To my daughter, who,
With skills honed in surgery
Slices three zucchini from their umbilicals.

Grandpa died when Mom was in college
Ten years before I could hear his voice.
I long to hear his voice, even if only in dreams.

We chew the raw zucchini,
Eyes closed in reverent reflex
Wordlessly thanking leafy mother zucchini.
“You’re welcome,” she says shyly,
Plant language we three hear plainly,
And we know the zucchini is looking forward
To languid sex
With bees in the afternoon sun
The day after tomorrow.

A bluebird lands in a nearby blue spruce
Just ahead of a breeze.
The three of them—
The breeze, the bluebird, the trees
Whisper a blessing, a prayer, a truce
To the five of us
My mother, my daughter, me,
The zucchini and the bees.

Tuesday, June 8, 2010

When Work is More Fun than Fun

People who aren’t teachers imagine that summer vacation has no downside. But in reality, for me, summer vacation is a mixed blessing.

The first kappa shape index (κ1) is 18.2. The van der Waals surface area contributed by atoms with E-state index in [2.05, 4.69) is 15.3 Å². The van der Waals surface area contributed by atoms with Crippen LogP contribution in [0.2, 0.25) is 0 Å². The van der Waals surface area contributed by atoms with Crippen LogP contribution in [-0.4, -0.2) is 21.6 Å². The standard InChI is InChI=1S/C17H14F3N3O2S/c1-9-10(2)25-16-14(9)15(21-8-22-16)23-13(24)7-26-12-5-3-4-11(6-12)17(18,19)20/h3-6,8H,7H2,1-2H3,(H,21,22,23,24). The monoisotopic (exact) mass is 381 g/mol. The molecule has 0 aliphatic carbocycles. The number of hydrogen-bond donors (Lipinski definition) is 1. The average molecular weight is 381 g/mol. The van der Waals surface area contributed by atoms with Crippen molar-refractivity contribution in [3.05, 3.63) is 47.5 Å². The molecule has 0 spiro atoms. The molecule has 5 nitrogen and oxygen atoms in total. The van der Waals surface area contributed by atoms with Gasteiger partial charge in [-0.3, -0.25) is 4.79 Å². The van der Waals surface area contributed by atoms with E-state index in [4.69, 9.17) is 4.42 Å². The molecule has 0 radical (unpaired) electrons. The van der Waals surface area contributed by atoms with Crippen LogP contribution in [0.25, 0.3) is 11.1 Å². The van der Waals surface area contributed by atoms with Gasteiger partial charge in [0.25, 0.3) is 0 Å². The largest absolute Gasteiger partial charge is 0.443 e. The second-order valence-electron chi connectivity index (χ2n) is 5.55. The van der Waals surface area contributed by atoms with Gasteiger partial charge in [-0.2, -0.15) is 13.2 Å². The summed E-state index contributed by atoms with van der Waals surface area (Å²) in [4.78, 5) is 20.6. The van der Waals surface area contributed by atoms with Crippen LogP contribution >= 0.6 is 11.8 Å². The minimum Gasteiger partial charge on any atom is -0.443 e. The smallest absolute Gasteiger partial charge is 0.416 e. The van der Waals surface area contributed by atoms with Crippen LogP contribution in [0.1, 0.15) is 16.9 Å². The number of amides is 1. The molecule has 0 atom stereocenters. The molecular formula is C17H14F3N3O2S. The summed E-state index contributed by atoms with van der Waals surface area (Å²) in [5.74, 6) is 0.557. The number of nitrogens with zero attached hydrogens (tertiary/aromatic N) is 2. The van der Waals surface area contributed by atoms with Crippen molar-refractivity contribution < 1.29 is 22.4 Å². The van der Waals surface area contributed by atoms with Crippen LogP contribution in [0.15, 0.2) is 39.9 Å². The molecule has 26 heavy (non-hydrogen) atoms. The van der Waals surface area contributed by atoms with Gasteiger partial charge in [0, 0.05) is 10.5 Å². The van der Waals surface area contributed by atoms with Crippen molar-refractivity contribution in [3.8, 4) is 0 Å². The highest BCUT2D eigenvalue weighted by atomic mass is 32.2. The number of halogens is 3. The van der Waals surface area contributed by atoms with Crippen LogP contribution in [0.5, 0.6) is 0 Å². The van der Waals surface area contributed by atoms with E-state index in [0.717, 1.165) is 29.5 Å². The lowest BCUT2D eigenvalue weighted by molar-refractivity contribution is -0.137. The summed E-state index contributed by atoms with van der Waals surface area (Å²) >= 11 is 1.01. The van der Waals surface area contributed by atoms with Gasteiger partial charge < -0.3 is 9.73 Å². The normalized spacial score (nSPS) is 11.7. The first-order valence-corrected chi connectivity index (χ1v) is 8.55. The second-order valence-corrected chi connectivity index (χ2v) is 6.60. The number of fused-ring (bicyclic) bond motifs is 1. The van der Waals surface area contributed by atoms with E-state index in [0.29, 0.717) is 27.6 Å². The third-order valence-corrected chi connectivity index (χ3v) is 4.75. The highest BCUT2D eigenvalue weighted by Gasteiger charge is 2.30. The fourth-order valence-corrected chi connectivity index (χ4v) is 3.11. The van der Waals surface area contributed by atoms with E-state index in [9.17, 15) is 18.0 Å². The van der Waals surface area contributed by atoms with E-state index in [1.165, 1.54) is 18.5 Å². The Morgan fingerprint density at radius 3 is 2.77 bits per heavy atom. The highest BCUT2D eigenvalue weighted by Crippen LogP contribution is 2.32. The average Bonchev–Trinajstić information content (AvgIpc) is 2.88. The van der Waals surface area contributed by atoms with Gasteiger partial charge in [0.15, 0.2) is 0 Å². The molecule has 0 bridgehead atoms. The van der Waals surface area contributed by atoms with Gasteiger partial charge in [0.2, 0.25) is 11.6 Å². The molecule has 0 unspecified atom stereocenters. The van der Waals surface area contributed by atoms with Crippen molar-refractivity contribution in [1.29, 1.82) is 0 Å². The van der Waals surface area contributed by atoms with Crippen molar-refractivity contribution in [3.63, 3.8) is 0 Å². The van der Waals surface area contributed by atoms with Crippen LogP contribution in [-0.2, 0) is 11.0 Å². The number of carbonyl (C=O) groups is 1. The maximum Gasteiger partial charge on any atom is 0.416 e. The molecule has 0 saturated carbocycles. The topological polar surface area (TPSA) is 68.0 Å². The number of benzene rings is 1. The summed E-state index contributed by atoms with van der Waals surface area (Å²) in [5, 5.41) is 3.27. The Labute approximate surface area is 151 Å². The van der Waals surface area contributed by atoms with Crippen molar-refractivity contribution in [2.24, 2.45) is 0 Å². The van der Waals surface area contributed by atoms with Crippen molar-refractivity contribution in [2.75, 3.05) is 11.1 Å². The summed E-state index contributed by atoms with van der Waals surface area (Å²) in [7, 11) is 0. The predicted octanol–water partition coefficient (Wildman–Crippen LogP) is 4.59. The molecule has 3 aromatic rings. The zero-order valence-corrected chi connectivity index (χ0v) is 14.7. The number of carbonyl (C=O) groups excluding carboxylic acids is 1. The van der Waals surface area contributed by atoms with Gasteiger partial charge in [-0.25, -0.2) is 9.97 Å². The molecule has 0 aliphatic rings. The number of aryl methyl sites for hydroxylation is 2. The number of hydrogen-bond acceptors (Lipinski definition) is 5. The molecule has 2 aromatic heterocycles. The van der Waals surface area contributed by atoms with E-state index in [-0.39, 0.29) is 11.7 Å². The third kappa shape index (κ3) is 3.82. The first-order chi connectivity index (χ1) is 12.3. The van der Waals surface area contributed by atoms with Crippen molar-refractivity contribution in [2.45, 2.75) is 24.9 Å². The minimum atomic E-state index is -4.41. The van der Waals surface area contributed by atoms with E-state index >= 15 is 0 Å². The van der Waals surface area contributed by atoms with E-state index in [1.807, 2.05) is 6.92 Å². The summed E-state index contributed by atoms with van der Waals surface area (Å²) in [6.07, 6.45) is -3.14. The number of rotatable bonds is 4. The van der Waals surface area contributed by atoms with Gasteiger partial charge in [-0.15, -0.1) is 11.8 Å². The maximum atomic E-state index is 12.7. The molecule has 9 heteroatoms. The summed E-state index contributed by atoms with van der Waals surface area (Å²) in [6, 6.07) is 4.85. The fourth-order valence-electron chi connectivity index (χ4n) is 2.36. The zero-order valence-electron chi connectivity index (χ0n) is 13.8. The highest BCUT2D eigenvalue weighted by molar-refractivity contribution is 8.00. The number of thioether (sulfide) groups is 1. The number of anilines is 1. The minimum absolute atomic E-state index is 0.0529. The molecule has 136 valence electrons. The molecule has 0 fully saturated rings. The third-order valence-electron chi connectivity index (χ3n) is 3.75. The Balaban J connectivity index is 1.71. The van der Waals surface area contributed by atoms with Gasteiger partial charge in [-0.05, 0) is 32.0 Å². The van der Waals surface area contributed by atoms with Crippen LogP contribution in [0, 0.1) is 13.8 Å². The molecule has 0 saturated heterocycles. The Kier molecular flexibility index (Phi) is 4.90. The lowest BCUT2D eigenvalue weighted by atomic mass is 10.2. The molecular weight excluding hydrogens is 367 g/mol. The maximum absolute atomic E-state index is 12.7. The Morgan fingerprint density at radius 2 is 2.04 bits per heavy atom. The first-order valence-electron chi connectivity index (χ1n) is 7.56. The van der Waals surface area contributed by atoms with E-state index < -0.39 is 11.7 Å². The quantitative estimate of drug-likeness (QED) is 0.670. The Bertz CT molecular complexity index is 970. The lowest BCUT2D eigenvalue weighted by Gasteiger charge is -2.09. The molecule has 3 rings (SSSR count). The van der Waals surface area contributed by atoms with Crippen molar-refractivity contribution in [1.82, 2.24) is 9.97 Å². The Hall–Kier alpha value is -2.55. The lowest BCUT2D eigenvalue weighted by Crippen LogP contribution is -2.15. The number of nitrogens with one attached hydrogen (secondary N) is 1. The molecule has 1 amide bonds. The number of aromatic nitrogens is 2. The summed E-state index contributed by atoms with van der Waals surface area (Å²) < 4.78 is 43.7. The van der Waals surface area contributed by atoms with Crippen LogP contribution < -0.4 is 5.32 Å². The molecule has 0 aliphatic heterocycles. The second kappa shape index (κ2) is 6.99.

When “Work is more fun than fun,” to quote Noel Coward, then an extended vacation from work is less fun than work. For me, that’s how it can be sometimes. I know it will sound pathetic to say this, but I miss kindergarten. I feel lonely at times. Summer’s a vast intercession.

I know, I’m whining. So let me hasten to say that summer brings welcome relief from the hectic school year schedule. There’s more time for gardening, for exercise, for meditation, for cooking, for travel, for blogging (oh, please!), for friends, and for those nagging projects waiting always to be done, like cleaning and organizing the garage.

Best of all, summer affords the luxury of sleeping in and exploring a dream life.